I read Leithart’s blog. Well, at least I have a look to see whether his posts are worth reading more of. Most of the time I find him opaque. He treats subject matter I know nothing about.
I agree with Dave Bish here. The existence of unattached ‘Christians’ is not a matter of indifference. Rather it is a pastoral problem that the church wearily has to deal with.
If you watched it, you might have been amused/horrified by my elfin family. Today I found that we are in good company. Here’s Philip Ryken, minister of Tenth Pres, Philadelphia, with a bunch of other blokes…
Not so long ago a friend of mine, Gordon (not his real name), told me an evangelistic horror story. Gordon had many years experience as a pastor and had learned a thing or two about people and evangelism.
Gordon once had a neighbour whom he got to know by sharing gardening tools and talking over the garden fence. In doing so he had discovered that his neighbour was very anti-Christianity. There had been some difficult issues in his life which had brought some bitterness. He had also been on the receiving end of a few ‘sales-pitch’ evangelistic conversations in the past and considered Christians with little more than contempt.
Nevertheless, Gordon persisted, treating his neighbour as … well, a neighbour, and a positive friendship developed. Of course, his hope was that one day he would be able to share the gospel with him and he prayed to that effect. But for now he needed to remain patient as he sought to overcome the prejudice that had grown through past bad experiences. Gordon sought to love his neighbour.
One day Gordon had a visitor, Jim (again, not his real name). Jim saw himself as an ‘evangelist’. Regularly he was out street preaching. In everyday conversations he sought to bring the conversation round to Christ. Then he could outline the gospel message to his hearer. Getting to this point made it worthwhile.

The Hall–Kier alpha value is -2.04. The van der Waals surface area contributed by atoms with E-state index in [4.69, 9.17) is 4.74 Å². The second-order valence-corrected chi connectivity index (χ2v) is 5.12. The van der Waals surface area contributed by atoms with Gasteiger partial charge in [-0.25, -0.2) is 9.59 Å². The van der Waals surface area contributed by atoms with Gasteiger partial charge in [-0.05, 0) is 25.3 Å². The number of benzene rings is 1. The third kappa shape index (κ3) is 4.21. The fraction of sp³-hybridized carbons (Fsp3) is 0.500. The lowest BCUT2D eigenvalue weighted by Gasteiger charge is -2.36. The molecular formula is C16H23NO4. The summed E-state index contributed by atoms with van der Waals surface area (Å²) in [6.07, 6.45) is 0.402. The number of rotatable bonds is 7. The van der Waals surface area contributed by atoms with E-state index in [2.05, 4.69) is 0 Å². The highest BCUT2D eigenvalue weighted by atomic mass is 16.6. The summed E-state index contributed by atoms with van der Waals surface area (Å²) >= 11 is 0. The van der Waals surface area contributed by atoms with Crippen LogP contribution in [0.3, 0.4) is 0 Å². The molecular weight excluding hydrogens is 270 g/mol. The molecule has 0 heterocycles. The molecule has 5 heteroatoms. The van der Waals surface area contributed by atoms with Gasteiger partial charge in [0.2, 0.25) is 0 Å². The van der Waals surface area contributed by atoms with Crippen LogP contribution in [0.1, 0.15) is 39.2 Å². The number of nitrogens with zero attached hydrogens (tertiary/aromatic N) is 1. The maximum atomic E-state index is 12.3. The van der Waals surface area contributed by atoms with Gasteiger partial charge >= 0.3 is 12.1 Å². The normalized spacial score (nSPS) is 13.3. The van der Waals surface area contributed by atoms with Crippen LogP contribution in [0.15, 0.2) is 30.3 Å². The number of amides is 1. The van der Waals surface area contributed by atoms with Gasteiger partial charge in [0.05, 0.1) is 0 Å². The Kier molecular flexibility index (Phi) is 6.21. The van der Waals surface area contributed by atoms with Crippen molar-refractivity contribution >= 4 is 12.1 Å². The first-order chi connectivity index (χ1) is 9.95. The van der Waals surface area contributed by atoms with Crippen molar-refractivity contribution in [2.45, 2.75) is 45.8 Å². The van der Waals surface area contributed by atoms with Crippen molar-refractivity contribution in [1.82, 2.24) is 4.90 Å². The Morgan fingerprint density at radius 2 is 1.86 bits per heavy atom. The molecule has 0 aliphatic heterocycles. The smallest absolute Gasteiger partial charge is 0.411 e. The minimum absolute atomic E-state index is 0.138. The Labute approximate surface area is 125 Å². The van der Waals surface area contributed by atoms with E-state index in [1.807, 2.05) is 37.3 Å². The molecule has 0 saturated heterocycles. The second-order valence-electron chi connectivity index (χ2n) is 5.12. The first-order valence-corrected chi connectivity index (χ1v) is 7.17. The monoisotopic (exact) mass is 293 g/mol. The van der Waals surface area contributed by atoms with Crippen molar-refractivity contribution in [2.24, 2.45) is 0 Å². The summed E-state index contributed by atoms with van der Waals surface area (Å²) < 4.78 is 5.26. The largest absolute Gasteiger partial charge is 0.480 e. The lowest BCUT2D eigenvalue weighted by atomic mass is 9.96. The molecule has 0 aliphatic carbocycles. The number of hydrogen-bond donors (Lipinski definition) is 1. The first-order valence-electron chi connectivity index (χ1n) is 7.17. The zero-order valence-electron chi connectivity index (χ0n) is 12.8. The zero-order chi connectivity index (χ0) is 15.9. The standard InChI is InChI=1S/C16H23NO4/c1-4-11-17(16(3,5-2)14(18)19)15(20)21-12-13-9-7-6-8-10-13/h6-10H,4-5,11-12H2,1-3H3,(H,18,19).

He had done this for years, but to his knowledge had never seen a single conversion to Christ. Yet he was faithful and persistent to his ‘calling’.
When Jim was with Gordon, they both met Gordon’s neighbour and got talking. Sure enough Jim started ‘turning’ the conversation. Jim did not know the neighbour or about the patient work that Gordon had been doing in reaching this man. No matter. Here was an opportunity to be seized. Sure enough Jim got to his outline of the gospel message and delivered it.
As soon as he was finished, the neighbour made an excuse and left, not without some visible signs of impatience.
Gordon never had the same relationship with this man again. While persisting with his patient approach, he was always treated with some suspicion. Eventually, their lives parted company as circumstances brought about a relocation.
I think the lessons from this story are clear.
If you want a laugh at our expense, watch this.